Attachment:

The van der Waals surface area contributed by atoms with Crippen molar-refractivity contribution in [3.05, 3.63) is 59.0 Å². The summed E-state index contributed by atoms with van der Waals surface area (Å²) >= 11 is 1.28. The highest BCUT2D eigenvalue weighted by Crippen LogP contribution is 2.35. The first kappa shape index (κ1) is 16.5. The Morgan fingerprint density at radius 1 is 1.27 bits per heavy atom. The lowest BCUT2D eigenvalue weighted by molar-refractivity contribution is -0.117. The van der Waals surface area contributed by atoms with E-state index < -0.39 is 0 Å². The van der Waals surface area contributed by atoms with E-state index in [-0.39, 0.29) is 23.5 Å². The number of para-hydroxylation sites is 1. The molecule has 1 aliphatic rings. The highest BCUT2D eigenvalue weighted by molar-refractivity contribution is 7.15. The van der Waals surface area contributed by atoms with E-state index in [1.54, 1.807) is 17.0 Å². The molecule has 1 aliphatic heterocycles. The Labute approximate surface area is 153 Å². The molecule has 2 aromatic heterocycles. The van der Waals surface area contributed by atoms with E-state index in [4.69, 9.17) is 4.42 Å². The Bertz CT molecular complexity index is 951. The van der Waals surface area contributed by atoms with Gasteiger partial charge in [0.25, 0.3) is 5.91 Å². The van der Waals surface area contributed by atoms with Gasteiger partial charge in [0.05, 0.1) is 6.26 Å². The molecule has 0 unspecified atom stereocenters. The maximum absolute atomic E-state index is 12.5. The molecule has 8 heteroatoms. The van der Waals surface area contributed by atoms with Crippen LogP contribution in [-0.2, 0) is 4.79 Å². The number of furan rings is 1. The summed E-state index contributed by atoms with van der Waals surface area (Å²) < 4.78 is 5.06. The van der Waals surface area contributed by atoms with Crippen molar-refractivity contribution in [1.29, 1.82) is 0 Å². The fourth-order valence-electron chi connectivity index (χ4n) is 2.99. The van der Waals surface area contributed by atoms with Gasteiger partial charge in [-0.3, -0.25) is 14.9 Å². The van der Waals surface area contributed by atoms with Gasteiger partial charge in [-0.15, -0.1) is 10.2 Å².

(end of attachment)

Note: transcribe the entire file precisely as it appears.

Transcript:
The van der Waals surface area contributed by atoms with Crippen molar-refractivity contribution in [3.05, 3.63) is 59.0 Å². The summed E-state index contributed by atoms with van der Waals surface area (Å²) >= 11 is 1.28. The highest BCUT2D eigenvalue weighted by Crippen LogP contribution is 2.35. The first kappa shape index (κ1) is 16.5. The Morgan fingerprint density at radius 1 is 1.27 bits per heavy atom. The lowest BCUT2D eigenvalue weighted by molar-refractivity contribution is -0.117. The van der Waals surface area contributed by atoms with E-state index < -0.39 is 0 Å². The van der Waals surface area contributed by atoms with E-state index in [-0.39, 0.29) is 23.5 Å². The number of para-hydroxylation sites is 1. The molecule has 1 aliphatic rings. The highest BCUT2D eigenvalue weighted by molar-refractivity contribution is 7.15. The van der Waals surface area contributed by atoms with E-state index in [1.54, 1.807) is 17.0 Å². The molecule has 1 aliphatic heterocycles. The Labute approximate surface area is 153 Å². The molecule has 2 aromatic heterocycles. The van der Waals surface area contributed by atoms with E-state index in [4.69, 9.17) is 4.42 Å². The Bertz CT molecular complexity index is 951. The van der Waals surface area contributed by atoms with Gasteiger partial charge in [0.25, 0.3) is 5.91 Å². The van der Waals surface area contributed by atoms with Gasteiger partial charge in [0.05, 0.1) is 6.26 Å². The molecule has 0 unspecified atom stereocenters. The maximum absolute atomic E-state index is 12.5. The molecule has 8 heteroatoms. The van der Waals surface area contributed by atoms with Crippen LogP contribution in [-0.2, 0) is 4.79 Å². The number of furan rings is 1. The summed E-state index contributed by atoms with van der Waals surface area (Å²) < 4.78 is 5.06. The van der Waals surface area contributed by atoms with Crippen molar-refractivity contribution in [1.29, 1.82) is 0 Å². The fourth-order valence-electron chi connectivity index (χ4n) is 2.99. The van der Waals surface area contributed by atoms with Gasteiger partial charge in [-0.3, -0.25) is 14.9 Å². The van der Waals surface area contributed by atoms with Gasteiger partial charge in [-0.15, -0.1) is 10.2 Å².